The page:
Written by Godfrey AKON

NUC moves to reform Nigerian universities

As Nigerian universities struggle to meet the nation’s manpower needs, the National Universities Commission, NUC, has commenced efforts towards reforming the system to enhance graduate employability.

Speaking at a workshop on the Proposed Higher Education Reform and African Centres of Excellence jointly organised by NUC and the World Bank in Abuja, the Executive Secretary of NUC, Prof Abubakar Rasheed, said many graduates of Nigerian universities were only tolerated in their areas of employment.

Rasheed, who stressed the need for reform of the entire university system, said a Reform Committee set up by NUC in December 2017 had already turned in a draft report, adding that consultations were ongoing to commence implementation of the goals before 2018 draws to a close.

He said the report of the committee bothers on restructuring of the NUC, an overhaul of the entire gamut of governance structures in the universities, as well as reduction in the incidents of academic corruption such as plagiarism, sexual harassment, bullying and failure to attend lectures among others, by 10 per cent before the end of 2018.

The NUC boss decried inherent problems in the current university system where majority of the institutions find it difficult to release results on time, or issue academic transcripts among other challenges.

“Nigerian universities are often criticised by employers of labour, professional bodies, and individuals for not producing the right graduates; many of our academics stay ten to fifteen years before acquiring their PhDs.

“Many graduates of social sciences from Nigerian universities cannot construct good sentences while many of their engineering counterparts cannot fit into the system after graduation.

“We are seriously committed towards ensuring that the curriculum of Nigerian universities becomes one of the best three in Africa; we have already started consultations to that effect,” he said.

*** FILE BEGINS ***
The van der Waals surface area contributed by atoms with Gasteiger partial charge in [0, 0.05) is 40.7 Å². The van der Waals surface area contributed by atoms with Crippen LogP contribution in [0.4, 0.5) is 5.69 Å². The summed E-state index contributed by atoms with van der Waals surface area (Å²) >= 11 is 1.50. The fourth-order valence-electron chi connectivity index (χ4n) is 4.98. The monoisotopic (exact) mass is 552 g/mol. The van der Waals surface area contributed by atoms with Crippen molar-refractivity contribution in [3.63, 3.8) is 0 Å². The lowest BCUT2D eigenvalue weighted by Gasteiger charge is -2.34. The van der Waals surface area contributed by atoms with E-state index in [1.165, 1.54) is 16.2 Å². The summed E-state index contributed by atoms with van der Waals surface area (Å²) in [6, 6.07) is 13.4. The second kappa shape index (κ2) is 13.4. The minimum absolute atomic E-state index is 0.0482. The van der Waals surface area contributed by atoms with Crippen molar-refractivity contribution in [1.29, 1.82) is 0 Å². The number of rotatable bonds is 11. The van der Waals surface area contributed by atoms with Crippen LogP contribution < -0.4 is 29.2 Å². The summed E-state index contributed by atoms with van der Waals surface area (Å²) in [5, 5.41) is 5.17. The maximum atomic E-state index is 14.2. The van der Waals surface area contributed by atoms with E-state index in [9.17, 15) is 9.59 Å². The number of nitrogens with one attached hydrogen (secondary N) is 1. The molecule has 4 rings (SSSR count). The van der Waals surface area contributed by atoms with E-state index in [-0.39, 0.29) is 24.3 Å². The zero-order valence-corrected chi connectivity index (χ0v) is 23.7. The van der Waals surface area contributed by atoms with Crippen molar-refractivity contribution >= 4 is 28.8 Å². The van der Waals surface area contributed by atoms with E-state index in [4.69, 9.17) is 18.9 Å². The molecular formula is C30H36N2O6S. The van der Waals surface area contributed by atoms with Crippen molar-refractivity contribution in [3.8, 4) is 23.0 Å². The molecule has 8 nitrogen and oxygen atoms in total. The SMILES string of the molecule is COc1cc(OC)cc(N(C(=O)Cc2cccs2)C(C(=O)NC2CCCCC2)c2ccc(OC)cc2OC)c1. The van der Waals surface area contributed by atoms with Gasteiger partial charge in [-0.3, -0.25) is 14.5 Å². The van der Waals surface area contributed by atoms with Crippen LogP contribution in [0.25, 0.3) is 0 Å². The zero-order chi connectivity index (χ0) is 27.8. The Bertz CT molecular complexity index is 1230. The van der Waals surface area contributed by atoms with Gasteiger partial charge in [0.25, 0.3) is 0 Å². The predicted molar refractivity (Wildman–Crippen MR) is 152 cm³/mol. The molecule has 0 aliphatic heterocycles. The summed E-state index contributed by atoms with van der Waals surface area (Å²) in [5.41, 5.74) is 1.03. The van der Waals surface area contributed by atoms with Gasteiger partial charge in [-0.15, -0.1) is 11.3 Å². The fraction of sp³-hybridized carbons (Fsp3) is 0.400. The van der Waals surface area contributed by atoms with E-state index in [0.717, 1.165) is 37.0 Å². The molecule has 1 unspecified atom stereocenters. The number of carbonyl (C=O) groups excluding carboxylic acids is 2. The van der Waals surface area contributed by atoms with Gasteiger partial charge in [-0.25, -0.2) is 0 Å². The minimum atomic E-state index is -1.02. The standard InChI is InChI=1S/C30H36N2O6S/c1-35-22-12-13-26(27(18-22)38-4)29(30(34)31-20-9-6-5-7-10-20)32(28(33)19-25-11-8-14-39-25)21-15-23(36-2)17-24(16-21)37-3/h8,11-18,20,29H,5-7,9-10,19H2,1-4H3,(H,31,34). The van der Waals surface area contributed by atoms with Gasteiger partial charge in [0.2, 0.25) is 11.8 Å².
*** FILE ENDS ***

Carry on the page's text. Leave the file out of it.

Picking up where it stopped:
While disclosing that the curriculum reengineering process started last year, he pledged that in the next two years, NUC will come up with a sustainable funding model for public universities.

Speaking on governance in private universities, he said most private universities are not run as academic institutions but as extension of theocracy where there is no accountability, disclosing that petitions are frequently received by academics under the employ of some of the private universities.

Also speaking, the World Bank Education Specialist, Mr Andreas Bloom, said gradual reform and evaluation of higher education was crucial across the countries where the bank had been involved, urging the NUC to adopt a consultative approach to the reforms to avoid strike action.

Bloom also emphasised the importance of data in educational planning and called for assurance of quality in the process of reforms, as well as funding of the system to accelerate implementation of the needed changes.

According to him, the most crucial reforms of tertiary education is the secondary education system to ensure quality of candidates being received into the university system.

He also called for increased institutional autonomy and reduction of political influence in the university system as well as assurance of transparency, accountability, capacity building and good practices.  


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